Gentle reader, I apologize for the dearth of updates recently. But with a new month comes new opportunity for mathematical investigation, so let’s dive right in!
In keeping with my summertime theme of mathematics and food (see e.g. here and here), I’d like to share with you a story about a recent dinner I shared with my better half. After a day spent apartment hunting, we decided to treat ourselves to a dinner out.
Everything we learned about treating ourselves we learned from Parks and Recreation.
In keeping with the theme of treating ourselves, we ordered two desserts at the end of the night, and both looked quite delicious. We agreed to each eat half of one dessert and then trade for the second half. One was in the general pie family of desserts.
Given a slice of pie, the most natural way to divide it in . . . → Read More: Pi(e) Mathematics
This morning my good friend Gabe of Motivated Grammar, who is secretly addicted to celebrity gossip, sent me this link to an article from Perez Hilton which is all about mathematics. No, I am not joking – Mr. Hilton apparently loves Grigori Perelman, the mathematician who solved the famous Poincaré conjecture and recently refused a $1 million dollar prize from the Clay Mathematics Institute for his solution.
I'm fairly confident that this is the first time a mathematician has been branded with the Perez Hilton logo.
The Poincaré conjecture, first posed by Poincaré over 100 years ago, is a question about conditions under which an object is essentially a hypersphere, that is, a sphere sitting inside 4 dimensional space. More specifically, it asks whether or not every simply connected, closed 3-manifold is homeomorphic to the 3-sphere (the answer is affirmative). Believe it or not, there is a fairly accessible article on Wikipedia . . . → Read More: Math Really Goes Pop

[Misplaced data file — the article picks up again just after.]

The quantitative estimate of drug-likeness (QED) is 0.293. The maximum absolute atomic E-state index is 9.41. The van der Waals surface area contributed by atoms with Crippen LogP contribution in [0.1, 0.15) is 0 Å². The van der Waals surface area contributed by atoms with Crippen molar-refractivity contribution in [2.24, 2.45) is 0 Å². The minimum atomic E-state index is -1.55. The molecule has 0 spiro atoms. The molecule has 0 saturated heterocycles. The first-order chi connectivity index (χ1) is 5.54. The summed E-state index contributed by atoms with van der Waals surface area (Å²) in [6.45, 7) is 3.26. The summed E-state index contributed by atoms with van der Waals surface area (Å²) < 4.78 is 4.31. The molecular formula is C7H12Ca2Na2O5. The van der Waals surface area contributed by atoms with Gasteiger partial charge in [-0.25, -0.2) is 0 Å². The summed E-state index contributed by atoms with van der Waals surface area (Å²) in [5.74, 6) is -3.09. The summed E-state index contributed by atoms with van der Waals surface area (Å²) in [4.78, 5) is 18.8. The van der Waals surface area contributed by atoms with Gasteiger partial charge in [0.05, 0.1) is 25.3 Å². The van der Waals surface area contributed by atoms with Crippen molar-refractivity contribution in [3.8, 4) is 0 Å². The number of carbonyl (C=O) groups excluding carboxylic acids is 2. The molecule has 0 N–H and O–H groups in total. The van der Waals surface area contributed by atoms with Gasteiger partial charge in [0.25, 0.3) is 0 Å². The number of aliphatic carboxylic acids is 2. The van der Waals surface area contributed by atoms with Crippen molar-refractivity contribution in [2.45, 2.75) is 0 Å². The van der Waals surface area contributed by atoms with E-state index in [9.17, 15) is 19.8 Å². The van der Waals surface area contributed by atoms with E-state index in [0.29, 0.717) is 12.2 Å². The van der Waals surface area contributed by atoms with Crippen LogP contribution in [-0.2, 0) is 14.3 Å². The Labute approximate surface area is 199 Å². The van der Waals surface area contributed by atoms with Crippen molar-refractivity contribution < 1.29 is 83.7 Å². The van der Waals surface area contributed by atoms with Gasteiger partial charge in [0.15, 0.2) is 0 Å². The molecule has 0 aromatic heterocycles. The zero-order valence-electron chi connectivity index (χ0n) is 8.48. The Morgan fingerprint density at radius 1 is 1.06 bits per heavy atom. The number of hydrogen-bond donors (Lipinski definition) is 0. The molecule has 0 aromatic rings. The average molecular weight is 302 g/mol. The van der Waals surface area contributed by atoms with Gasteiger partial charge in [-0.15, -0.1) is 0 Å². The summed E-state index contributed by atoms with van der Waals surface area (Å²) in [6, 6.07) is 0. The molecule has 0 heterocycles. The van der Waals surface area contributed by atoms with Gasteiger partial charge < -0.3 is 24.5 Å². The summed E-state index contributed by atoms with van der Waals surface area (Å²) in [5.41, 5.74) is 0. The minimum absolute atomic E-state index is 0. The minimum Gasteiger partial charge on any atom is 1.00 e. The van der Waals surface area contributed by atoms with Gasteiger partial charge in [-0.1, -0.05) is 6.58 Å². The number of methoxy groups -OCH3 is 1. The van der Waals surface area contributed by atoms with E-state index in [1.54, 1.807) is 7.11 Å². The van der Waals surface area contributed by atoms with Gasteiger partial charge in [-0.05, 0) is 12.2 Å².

At this time of year, many people push their studies to the side in favor of roasted animals and pie. However, the activities of enlarging your waistline and mastering some mathematics need not be mutually exclusive. For evidence of this claim, I need only turn your attention to the culmination of thousands of years of human evolution: the Pecan Pie-cosahedron.
Pecans + math = crazy delicious.
This masterful work of craftsmanship was created by an individual known by the pseudonym of turkey tek over at instructables.com. The pie is so named because it has the shape of an icosahedron, arguably the most beautiful of the five1 Platonic Solids (so named because of the Greek philosopher, not because the solids are just good friends). Even better, this isn’t turkey tek’s first foray into mathematically inspired baked goods: also on display is the formiddable Giant Fractal Pecan Pie.
Yes, even pie can be educational.
Such seminal work . . . → Read More: Math Gets Around: Holiday Treats